There are 83 of us from universities around Europe here in Lisbon on an Erasmus Exchange Week. I’ve talked to staff from Poland, Finland, Estonia, Germany, Lithuania, Slovenia, Turkey, Greece, Romania — a veritable Eurovision of delegates. Although we are all working in different university jobs, what binds us together is sharing, promoting and learning about different views of education around the world. (Views from Castelo de Sao Jorge below).
Today, the 25th of April, is a national holiday in Portugal– Freedom Day — celebrating the 1974 Revolution and the free elections that started a year later. As a group for part of the day, we joined Lisbonites visiting historic sites and as I talked to others, it occurred to me that although we are all from ‘free’ nations, we all have different notions of freedom.
At one pole, freedom can be a burden, and the other pole, it can be an exhilerating release. Most of us are probably in the middle — grappling with the choices we make which may be opposed to the choices others make. It seems so many countries are divided these days, and no doubt, this is the price of freedom of choice and of information.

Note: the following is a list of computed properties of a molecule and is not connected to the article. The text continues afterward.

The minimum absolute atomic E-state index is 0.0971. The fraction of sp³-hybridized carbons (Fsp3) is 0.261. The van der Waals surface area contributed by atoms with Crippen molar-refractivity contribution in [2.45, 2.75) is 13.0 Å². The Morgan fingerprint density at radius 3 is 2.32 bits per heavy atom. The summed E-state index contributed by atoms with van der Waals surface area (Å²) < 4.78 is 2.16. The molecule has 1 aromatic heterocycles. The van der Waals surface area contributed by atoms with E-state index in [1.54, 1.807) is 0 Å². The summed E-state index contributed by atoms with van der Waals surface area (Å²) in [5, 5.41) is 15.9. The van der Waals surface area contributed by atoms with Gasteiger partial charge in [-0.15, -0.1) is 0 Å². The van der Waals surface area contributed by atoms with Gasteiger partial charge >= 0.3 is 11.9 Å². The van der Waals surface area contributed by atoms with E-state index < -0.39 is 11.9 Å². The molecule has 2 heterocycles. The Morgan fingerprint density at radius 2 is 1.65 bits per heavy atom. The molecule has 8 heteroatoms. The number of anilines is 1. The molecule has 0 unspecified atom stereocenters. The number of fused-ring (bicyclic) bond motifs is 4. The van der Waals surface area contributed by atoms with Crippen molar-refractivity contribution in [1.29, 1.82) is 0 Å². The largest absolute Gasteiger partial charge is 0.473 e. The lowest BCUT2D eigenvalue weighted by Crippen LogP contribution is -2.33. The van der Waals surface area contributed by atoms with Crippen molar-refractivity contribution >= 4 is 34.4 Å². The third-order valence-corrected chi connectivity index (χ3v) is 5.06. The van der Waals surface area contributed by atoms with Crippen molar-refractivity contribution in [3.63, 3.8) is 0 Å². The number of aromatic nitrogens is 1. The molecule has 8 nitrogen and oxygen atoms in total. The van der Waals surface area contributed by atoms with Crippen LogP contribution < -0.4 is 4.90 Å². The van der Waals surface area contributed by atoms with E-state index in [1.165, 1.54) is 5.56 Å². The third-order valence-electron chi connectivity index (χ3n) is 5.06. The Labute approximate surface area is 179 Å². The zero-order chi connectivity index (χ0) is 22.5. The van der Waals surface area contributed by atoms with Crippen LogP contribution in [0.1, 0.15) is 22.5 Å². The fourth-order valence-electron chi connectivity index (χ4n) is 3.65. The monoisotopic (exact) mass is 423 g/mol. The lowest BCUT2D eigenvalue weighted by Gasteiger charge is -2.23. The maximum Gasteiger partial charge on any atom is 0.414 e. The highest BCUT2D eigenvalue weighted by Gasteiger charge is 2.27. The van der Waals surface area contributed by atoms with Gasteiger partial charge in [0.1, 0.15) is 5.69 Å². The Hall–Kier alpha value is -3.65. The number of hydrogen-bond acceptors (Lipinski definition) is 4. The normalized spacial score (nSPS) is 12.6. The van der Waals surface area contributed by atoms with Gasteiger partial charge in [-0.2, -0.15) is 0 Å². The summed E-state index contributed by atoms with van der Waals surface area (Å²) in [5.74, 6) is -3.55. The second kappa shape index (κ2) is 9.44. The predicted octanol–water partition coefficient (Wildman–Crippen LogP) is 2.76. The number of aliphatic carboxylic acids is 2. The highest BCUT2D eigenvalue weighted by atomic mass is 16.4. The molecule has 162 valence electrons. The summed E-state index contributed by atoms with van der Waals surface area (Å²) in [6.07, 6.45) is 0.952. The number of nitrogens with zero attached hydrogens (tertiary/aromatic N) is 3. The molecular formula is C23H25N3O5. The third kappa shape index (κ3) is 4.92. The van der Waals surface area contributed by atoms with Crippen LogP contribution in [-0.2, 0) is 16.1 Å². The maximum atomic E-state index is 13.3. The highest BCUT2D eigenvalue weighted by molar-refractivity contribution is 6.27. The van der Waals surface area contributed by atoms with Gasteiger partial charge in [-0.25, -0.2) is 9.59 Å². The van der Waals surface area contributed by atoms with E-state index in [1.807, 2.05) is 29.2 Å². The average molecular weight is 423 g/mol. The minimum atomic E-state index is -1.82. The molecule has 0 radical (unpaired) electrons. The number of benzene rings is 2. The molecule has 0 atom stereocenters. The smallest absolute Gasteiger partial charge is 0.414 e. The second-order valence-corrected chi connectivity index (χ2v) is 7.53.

And this is where I take heart in the freedom of information that our UCL libraries offer. We can offer the parity of online access, the freedom of reading a myriad of subjects and the freedom to feedback. This freedom, however, does not come without a price. Just because information is ‘free’, does not mean that it is current, relevant, authoritative, accurate or even fit for purpose. This is when we must apply the CRAAP test for evaluating information.
Limiting our search for information to what is current, relevant, accurate, authoritative and purposeful may narrow our view of a subject….
but it can also focus our searches and can often lead us to new and undiscovered paths.